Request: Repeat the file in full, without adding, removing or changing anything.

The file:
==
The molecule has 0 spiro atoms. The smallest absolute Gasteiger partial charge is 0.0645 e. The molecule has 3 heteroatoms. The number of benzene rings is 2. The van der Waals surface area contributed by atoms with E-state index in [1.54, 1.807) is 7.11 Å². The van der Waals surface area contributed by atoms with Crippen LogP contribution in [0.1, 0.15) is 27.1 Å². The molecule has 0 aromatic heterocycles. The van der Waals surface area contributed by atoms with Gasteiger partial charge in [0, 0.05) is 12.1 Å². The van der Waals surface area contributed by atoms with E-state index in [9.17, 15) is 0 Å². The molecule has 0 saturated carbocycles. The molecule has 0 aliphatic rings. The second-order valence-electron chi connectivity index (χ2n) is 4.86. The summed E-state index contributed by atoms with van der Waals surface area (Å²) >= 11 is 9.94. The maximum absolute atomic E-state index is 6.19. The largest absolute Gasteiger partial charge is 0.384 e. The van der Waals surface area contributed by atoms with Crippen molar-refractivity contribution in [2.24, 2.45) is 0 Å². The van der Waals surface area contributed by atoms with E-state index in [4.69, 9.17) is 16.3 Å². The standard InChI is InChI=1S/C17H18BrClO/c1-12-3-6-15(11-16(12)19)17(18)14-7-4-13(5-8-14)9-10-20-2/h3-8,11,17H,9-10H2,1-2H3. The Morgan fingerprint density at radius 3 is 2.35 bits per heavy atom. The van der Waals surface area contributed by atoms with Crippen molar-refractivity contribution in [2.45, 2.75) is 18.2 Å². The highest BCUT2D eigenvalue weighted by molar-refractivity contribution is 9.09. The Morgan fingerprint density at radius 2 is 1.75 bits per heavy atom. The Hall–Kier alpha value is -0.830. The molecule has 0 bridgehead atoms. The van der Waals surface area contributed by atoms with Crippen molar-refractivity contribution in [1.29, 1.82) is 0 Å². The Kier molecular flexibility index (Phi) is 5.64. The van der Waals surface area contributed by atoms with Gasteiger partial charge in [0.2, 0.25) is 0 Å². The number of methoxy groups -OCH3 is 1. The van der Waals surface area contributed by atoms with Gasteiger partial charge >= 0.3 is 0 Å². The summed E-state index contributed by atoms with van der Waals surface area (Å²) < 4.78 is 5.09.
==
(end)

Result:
The molecule has 0 spiro atoms. The smallest absolute Gasteiger partial charge is 0.0645 e. The molecule has 3 heteroatoms. The number of benzene rings is 2. The van der Waals surface area contributed by atoms with E-state index in [1.54, 1.807) is 7.11 Å². The van der Waals surface area contributed by atoms with Crippen LogP contribution in [0.1, 0.15) is 27.1 Å². The molecule has 0 aromatic heterocycles. The van der Waals surface area contributed by atoms with Gasteiger partial charge in [0, 0.05) is 12.1 Å². The van der Waals surface area contributed by atoms with E-state index in [9.17, 15) is 0 Å². The molecule has 0 saturated carbocycles. The molecule has 0 aliphatic rings. The second-order valence-electron chi connectivity index (χ2n) is 4.86. The summed E-state index contributed by atoms with van der Waals surface area (Å²) >= 11 is 9.94. The maximum absolute atomic E-state index is 6.19. The largest absolute Gasteiger partial charge is 0.384 e. The van der Waals surface area contributed by atoms with Crippen molar-refractivity contribution in [2.24, 2.45) is 0 Å². The van der Waals surface area contributed by atoms with E-state index in [4.69, 9.17) is 16.3 Å². The standard InChI is InChI=1S/C17H18BrClO/c1-12-3-6-15(11-16(12)19)17(18)14-7-4-13(5-8-14)9-10-20-2/h3-8,11,17H,9-10H2,1-2H3. The Morgan fingerprint density at radius 3 is 2.35 bits per heavy atom. The van der Waals surface area contributed by atoms with Crippen molar-refractivity contribution in [2.45, 2.75) is 18.2 Å². The highest BCUT2D eigenvalue weighted by molar-refractivity contribution is 9.09. The Morgan fingerprint density at radius 2 is 1.75 bits per heavy atom. The Hall–Kier alpha value is -0.830. The molecule has 0 bridgehead atoms. The van der Waals surface area contributed by atoms with Crippen molar-refractivity contribution in [1.29, 1.82) is 0 Å². The Kier molecular flexibility index (Phi) is 5.64. The van der Waals surface area contributed by atoms with Gasteiger partial charge in [0.2, 0.25) is 0 Å². The number of methoxy groups -OCH3 is 1. The van der Waals surface area contributed by atoms with Gasteiger partial charge >= 0.3 is 0 Å². The summed E-state index contributed by atoms with van der Waals surface area (Å²) < 4.78 is 5.09.